SMEs account for the majority of all enterprise in the UK and feedback indicates many are placing themselves in the best possible position to survive and prosper by running a tighter ship, streamlining services and becoming more customer-focused as they work hard to retain existing clients.
A recent survey indicated four fifths of SMEs believe that 2012 will be better than 2011.
Consumers still value the individual care and attention to detail a small business can offer and those SMEs which invest time in nurturing the relationship they share with their customers will encourage loyalty and satisfaction.
Advances in social media and digital marketing have widened the opportunities for businesses to communicate with their customers and develop stronger relationships. Social media, in particular, gives businesses a direct route to their customers and provides a valuable insight into their habits and preferences. It’s one of the most cost-effective options for building brand awareness and the information collected can be used to modify sales and marketing projects to be more personal to specific customers.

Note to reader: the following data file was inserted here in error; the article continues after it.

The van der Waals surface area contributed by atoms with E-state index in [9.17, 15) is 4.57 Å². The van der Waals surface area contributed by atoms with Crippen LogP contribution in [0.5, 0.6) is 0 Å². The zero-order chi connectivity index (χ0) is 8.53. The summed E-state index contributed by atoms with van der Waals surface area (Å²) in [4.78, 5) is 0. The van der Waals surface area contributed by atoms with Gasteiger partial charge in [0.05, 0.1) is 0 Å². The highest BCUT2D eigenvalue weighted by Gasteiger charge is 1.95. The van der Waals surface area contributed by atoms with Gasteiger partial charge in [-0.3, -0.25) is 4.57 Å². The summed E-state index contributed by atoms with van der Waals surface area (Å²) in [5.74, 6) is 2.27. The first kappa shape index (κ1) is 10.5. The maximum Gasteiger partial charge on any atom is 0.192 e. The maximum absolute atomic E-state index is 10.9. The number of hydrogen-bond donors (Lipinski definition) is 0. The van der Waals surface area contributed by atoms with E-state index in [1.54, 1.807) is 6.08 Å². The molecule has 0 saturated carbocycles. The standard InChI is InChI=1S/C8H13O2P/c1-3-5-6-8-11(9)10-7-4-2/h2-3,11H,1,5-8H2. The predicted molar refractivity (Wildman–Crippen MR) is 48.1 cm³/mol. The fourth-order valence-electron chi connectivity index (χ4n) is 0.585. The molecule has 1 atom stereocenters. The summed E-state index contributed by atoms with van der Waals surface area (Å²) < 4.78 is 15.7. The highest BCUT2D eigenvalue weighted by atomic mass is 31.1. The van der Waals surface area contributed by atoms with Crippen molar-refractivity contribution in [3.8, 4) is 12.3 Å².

Evidence shows more and more SMEs are embracing social media and using it to manage their reputation and the relationships they have with their customers. They are also measuring their performance by actively seeking feedback from customers and welcoming complaints so they can improve service standards.
Many small or medium sized businesses are also reporting good profits despite the economic downturn and are seeing a steady stream of work. Although the financial climate has led to cost-cutting and staff losses, the result has been a more streamlined operation which is both competitive and growth-orientated.
However, despite the growing optimism, the availability of finance continues to be an on-going concern among SMEs and a barrier to growth. Banks are now much more likely to reject loan applications and overdraft requests as they did before the financial crisis. Many businesses are reluctant to even attempt to apply for finance because of the perception they would be unsuccessful.
Taken from a discussion at Business Exposure Group